The full title of Deborah Heiligman’s latest work of narrative nonfiction–Torpedoed: The True Story of the World War II Sinking of the “Children’s Ship”–has all the elements to attract readers. It promises adventure, a survival story, in a World War II setting with children as the protagonists–and it’s all true! The event was so traumatic, written documentation abounded, even if news reports were censored. For Heiligman, the subject would have been a meatball over the heart of the plate, just begging to be smashed out of the park.

But Deborah Heiligman has too much respect for her work to consider any project “easy.” Besides, the challenges were as manifest as the advantages. How to tell a story with a dozen and more protagonists? How to maintain the tension in a slow-moving disaster, one whose precipitating event is known the from the outset? Most troubling of all, how to handle the fact of death, the loss of so many innocent lives in a book for readers hardly equipped to comprehend the enormity of the tragedy?

While introducing the reader to her many characters, Heiligman attends to the details that bring alive the lost world of wartime Britain. Nine-year-old Jack Keeley had

seen the newsreels before the cartoons at the tuppenny rush, the children’s matinee movie on Saturdays. And he’d noticed the signs of war everywhere: lorries (trucks) with soldiers in the back, their guns pointed skyward, ready to fire on German planes; neighborhood playgrounds dug up and made into air raid shelters. There were also sandbag fortifications here and there, windows crisscrossed with tape to prevent flying glass during the bombing, and sixty-foot-long barrage balloons, raised to force enemy planes to fly around them.

Even later in the narrative, as the seven boys in Lifeboat 12 begin their grinding eight-day ordeal in the North Atlantic, Heiligman uses flashback to lend context and underscore her characters’ youth:

And back at home, before they’d left, they’d had the run of their neighborhoods, as all British kids did back then, playing freely in their yards or even the streets. On days without school, children would be out all day, with an apple and some cookies in their pockets, running about, riding bicycles if they had them, even on major roads. They’d bring their cricket bat and ball and play wherever they could against stumps or stoops, using their coats as wickets. They’d play running and chasing games, like  tag, touch, poison, crusts and crumbs, blind man’s buff, and leapfrog. They’d play with marbles and climb trees.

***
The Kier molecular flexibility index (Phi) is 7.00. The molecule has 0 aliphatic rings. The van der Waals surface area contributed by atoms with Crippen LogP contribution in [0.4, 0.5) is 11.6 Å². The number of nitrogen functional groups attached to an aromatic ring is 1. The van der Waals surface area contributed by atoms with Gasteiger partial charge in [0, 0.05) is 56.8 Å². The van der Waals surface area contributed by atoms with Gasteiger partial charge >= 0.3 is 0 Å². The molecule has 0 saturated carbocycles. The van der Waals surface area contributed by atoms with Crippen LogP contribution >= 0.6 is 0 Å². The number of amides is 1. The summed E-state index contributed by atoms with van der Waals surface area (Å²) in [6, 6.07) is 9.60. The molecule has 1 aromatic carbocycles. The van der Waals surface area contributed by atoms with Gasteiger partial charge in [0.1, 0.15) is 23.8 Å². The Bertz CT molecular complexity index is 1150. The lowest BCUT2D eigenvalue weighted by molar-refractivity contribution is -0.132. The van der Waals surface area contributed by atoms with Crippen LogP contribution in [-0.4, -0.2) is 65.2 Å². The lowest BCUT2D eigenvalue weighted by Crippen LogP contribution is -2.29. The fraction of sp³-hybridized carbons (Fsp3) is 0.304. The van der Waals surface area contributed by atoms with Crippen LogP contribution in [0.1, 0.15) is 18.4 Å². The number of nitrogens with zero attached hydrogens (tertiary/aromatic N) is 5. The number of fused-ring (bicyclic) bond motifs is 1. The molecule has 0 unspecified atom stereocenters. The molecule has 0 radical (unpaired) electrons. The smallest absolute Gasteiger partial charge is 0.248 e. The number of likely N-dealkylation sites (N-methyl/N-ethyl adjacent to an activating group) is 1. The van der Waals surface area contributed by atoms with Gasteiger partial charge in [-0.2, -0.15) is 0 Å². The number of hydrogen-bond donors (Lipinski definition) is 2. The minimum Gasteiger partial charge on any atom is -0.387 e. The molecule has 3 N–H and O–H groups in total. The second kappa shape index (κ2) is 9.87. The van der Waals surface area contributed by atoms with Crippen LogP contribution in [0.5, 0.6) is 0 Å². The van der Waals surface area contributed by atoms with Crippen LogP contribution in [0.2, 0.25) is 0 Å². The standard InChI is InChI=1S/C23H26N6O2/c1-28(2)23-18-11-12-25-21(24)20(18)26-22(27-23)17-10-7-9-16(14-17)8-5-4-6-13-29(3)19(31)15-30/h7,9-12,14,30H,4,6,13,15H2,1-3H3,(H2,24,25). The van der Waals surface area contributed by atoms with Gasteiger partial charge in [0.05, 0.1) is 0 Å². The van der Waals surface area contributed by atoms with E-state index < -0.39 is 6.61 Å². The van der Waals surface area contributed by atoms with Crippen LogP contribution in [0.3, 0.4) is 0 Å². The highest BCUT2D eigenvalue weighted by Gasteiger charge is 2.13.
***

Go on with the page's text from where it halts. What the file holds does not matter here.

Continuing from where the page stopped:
Heiligman continues for three more paragraph on how the children’s play changed with the Blitz. Bombed out buildings became places to explore. Dogfights overhead became more exciting than newsreels. While helping twenty-first century American children understand the world of wartime British children, Heiligman heightens the stakes of her characters yearning to return home.

Throughout the narrative, Heiligman works to give her a kid’s-eye view of events. She makes thorough use of the source material, much of it held at the Imperial War Museum, as well as of interviews she conducted with survivors or their descendants. She quotes abundantly from the source material and includes remembered words gained from interviews, written without quotation marks. As the children board their liner to Canada, Jack Keeley (again!) “was immediately bowled over by how large the ship was”–Heiligman’s words for his memory–“Years later, he’d realize it wasn’t as large as it looked to a nine-year-old boy. But at this moment, it seemed titanic.” The final descriptor will be a tantalizing touch for almost every one of her readers.

With the children on the ship, Heiligman shows them as kids, running about the deck, exploring the ship, playing games of their own and those devised by their minders. And, seated for meals in the sumptuous dining room, gaping in awe at the luxury around them. For these children, used to strapped family budgets and wartime rationing, the bounty they were served aboard the City of Benares‘s was truly awesome. Especially the ice cream. They scarfed it down with abandon. Then Heiligman brings us up short with a reminder of what awaited: “Those who survived would remember, even decades later, that the loss of all that ice cream felt like a terrible tragedy.”